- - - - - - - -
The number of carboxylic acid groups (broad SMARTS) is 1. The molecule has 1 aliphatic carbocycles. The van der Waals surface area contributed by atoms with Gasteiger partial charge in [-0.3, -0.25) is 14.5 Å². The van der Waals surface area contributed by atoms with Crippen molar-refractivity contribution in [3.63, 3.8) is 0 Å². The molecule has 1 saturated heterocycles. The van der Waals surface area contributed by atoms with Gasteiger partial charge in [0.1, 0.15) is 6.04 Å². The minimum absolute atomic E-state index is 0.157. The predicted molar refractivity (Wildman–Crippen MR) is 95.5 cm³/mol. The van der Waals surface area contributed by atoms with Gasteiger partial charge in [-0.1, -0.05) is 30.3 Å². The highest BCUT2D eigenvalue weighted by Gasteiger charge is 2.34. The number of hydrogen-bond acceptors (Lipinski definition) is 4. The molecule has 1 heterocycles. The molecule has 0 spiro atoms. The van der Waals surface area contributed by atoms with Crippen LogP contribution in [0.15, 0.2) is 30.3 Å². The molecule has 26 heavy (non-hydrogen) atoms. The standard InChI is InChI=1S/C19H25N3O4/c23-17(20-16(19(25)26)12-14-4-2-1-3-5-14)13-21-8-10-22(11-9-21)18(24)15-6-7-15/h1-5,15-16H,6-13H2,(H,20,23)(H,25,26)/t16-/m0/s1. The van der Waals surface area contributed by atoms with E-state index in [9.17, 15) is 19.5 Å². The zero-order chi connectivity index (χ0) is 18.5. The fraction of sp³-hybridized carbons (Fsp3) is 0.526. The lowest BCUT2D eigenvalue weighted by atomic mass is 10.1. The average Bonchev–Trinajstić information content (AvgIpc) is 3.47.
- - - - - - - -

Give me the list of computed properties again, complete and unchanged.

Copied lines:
The number of carboxylic acid groups (broad SMARTS) is 1. The molecule has 1 aliphatic carbocycles. The van der Waals surface area contributed by atoms with Gasteiger partial charge in [-0.3, -0.25) is 14.5 Å². The van der Waals surface area contributed by atoms with Crippen molar-refractivity contribution in [3.63, 3.8) is 0 Å². The molecule has 1 saturated heterocycles. The van der Waals surface area contributed by atoms with Gasteiger partial charge in [0.1, 0.15) is 6.04 Å². The minimum absolute atomic E-state index is 0.157. The predicted molar refractivity (Wildman–Crippen MR) is 95.5 cm³/mol. The van der Waals surface area contributed by atoms with Gasteiger partial charge in [-0.1, -0.05) is 30.3 Å². The highest BCUT2D eigenvalue weighted by Gasteiger charge is 2.34. The number of hydrogen-bond acceptors (Lipinski definition) is 4. The molecule has 1 heterocycles. The molecule has 0 spiro atoms. The van der Waals surface area contributed by atoms with Crippen LogP contribution in [0.15, 0.2) is 30.3 Å². The molecule has 26 heavy (non-hydrogen) atoms. The standard InChI is InChI=1S/C19H25N3O4/c23-17(20-16(19(25)26)12-14-4-2-1-3-5-14)13-21-8-10-22(11-9-21)18(24)15-6-7-15/h1-5,15-16H,6-13H2,(H,20,23)(H,25,26)/t16-/m0/s1. The van der Waals surface area contributed by atoms with E-state index in [9.17, 15) is 19.5 Å². The zero-order chi connectivity index (χ0) is 18.5. The fraction of sp³-hybridized carbons (Fsp3) is 0.526. The lowest BCUT2D eigenvalue weighted by atomic mass is 10.1. The average Bonchev–Trinajstić information content (AvgIpc) is 3.47.